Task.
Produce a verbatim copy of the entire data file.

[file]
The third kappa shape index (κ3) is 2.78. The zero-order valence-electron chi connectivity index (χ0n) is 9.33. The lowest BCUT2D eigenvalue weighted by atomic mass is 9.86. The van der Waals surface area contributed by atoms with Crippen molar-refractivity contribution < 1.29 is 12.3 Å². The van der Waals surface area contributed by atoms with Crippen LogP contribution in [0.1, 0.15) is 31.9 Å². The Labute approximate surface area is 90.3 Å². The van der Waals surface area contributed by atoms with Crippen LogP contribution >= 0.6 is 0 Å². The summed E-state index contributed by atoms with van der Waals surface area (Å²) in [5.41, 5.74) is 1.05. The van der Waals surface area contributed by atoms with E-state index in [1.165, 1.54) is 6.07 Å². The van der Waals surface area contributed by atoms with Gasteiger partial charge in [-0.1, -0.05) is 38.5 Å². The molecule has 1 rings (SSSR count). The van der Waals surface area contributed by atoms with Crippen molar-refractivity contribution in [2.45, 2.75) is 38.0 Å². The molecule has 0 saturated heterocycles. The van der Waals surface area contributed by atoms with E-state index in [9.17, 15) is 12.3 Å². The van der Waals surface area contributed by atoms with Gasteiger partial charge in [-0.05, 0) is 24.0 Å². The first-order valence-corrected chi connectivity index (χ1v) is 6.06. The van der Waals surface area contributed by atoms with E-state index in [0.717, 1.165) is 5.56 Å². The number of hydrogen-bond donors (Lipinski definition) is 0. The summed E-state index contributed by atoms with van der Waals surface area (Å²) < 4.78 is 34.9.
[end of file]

The third kappa shape index (κ3) is 2.78. The zero-order valence-electron chi connectivity index (χ0n) is 9.33. The lowest BCUT2D eigenvalue weighted by atomic mass is 9.86. The van der Waals surface area contributed by atoms with Crippen molar-refractivity contribution < 1.29 is 12.3 Å². The van der Waals surface area contributed by atoms with Crippen LogP contribution in [0.1, 0.15) is 31.9 Å². The Labute approximate surface area is 90.3 Å². The van der Waals surface area contributed by atoms with Crippen LogP contribution >= 0.6 is 0 Å². The summed E-state index contributed by atoms with van der Waals surface area (Å²) in [5.41, 5.74) is 1.05. The van der Waals surface area contributed by atoms with E-state index in [1.165, 1.54) is 6.07 Å². The van der Waals surface area contributed by atoms with Gasteiger partial charge in [-0.1, -0.05) is 38.5 Å². The molecule has 1 rings (SSSR count). The van der Waals surface area contributed by atoms with Crippen molar-refractivity contribution in [2.45, 2.75) is 38.0 Å². The molecule has 0 saturated heterocycles. The van der Waals surface area contributed by atoms with E-state index in [9.17, 15) is 12.3 Å². The van der Waals surface area contributed by atoms with Gasteiger partial charge in [-0.05, 0) is 24.0 Å². The first-order valence-corrected chi connectivity index (χ1v) is 6.06. The van der Waals surface area contributed by atoms with E-state index in [0.717, 1.165) is 5.56 Å². The number of hydrogen-bond donors (Lipinski definition) is 0. The summed E-state index contributed by atoms with van der Waals surface area (Å²) < 4.78 is 34.9.